If you invested $1000 in the S&P 500 at the beginning of 2002, you would have about $4,814.68 at the end of 2020, assuming you reinvested all dividends. This is a return on investment of 381.47%, or **8.62% per year**.

This lump-sum investment beats inflation during this period for an inflation-adjusted return of about 234.67% cumulatively, or **6.56% per year**.

If you used dollar-cost averaging (monthly) instead of a lump-sum investment, you'd have $5,560.89.

The graph below shows the performance of $1000 over time if invested in an S&P 500 index fund. The returns assume that all dividends are automatically reinvested.

This chart shows the rate of gains and loss by month, including dividends:

The *nominal* return on investment of $1000 is $3,814.68, or 381.47%. This means by 2020 you would have $4,814.68 in your pocket.

However, it's important to take into account the effect of inflation when considering an investment and especially a long-term investment. You can convert S&P returns to their *real* (inflation-adjusted) value using an inflation calculation based on the U.S. Bureau of Labor Statistics Consumer Price Index (CPI).

In the case of the returns described above, the CPI in 2002 was 179.900 and the CPI in 2020 was 258.812.

The ratio between these CPIs describes how relative buying power of a dollar has changed over 18 years.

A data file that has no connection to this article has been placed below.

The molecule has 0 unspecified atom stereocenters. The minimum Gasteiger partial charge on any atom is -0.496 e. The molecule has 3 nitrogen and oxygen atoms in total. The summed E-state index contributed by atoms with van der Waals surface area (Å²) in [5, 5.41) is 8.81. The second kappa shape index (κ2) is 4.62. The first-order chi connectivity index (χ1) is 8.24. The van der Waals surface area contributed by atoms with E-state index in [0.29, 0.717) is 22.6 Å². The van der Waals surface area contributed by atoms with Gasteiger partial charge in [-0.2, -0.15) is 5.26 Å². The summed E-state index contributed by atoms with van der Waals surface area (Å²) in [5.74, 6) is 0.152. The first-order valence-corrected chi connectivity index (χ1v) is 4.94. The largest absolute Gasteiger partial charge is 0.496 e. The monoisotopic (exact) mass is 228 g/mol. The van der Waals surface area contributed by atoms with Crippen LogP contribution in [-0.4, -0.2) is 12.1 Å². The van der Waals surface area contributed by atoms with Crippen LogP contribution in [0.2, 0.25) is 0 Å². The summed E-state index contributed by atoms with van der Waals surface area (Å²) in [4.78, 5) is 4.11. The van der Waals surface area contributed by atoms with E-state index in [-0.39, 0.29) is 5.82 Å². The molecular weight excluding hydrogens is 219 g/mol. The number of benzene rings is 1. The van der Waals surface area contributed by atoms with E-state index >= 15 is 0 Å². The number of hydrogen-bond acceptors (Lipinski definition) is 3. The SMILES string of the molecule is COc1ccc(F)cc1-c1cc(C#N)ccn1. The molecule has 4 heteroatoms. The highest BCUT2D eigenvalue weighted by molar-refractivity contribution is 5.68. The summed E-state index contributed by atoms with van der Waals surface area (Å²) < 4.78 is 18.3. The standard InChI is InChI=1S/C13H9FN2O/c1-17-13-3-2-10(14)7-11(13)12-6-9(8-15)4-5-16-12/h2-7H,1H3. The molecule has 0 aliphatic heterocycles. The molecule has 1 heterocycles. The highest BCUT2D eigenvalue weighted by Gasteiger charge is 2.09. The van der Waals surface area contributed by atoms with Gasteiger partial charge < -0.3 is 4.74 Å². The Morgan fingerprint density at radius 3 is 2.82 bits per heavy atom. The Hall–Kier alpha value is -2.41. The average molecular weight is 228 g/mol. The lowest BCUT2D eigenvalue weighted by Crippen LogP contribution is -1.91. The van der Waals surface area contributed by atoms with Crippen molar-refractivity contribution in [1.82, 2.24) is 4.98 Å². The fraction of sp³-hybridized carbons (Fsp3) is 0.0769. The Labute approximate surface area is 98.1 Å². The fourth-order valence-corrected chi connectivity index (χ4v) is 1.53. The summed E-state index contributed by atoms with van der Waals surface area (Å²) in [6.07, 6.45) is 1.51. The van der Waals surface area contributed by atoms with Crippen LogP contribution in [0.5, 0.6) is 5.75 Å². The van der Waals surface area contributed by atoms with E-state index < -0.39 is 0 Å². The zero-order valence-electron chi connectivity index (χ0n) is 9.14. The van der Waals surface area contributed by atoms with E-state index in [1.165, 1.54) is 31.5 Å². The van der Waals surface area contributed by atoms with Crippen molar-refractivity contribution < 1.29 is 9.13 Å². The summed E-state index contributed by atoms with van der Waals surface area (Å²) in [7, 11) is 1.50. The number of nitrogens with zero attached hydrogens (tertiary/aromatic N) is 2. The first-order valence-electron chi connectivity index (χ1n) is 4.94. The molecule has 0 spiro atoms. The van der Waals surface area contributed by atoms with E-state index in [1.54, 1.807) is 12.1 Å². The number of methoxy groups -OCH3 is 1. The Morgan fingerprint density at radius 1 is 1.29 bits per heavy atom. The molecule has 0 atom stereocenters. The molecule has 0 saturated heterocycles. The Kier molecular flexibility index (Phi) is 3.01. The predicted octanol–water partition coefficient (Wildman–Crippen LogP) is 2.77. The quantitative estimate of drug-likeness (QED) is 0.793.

Adjusted for inflation, the $4,814.68 *nominal* end value of the original $1000 investment would have a *real* return of roughly **$2,346.68** in 2002 dollars. This means the inflation-adjusted return is **234.67%** as opposed to the original 381.47%.

For more information on inflation, see our U.S. inflation calculator for 2002.

The table below shows the full dataset pertaining to a $1000 investment, including gains and losses over the 228-month period between 2002 and 2020.

Note that data shown is the *monthly average closing price*. Returns include dividends.

Remember, returns are based on the average closing price across the *entire* month. Some losses are offset by dividend returns.

Dollar-cost averaging is an alternative to investing the full lump-sum of $1,000.00 up-front. Instead, the capital is invested over a period of time.

Consider a strategy in which $1,000.00 was invested in the S&P 500 over a period of no more than 24 months beginning in 2002. This would result in a final amount of $5,560.89, including dividend reinvestments. In this particular case, dollar-cost average returns are **greater than** the returns of a lump-sum investment (which ends with $4,814.68).

The information on this page is derived from Robert Shiller's book, Irrational Exuberance and the accompanying dataset, as well as the U.S. Bureau of Labor Statistics' monthly CPI logs.

Note that S&P index value for the current quarter is based on a moving average of closing prices, per Robert Shiller's methodology. The inflation data used is based on annual CPI averages.

Start Value Average monthly close | $1,140.21 |

End Value Average monthly close | $3,278.20 |

Change in price | +187.51% +6.04% / yr |

Change incl. dividends | +381.47% +8.62% / yr |

Change incl. dividends, inflation-adjusted | +234.67% +6.56% / yr |

Final amount, nominal ($1000 base) | $4,814.68 |

Final amount, inflation-adjusted ($1000 base) | $3,346.68 |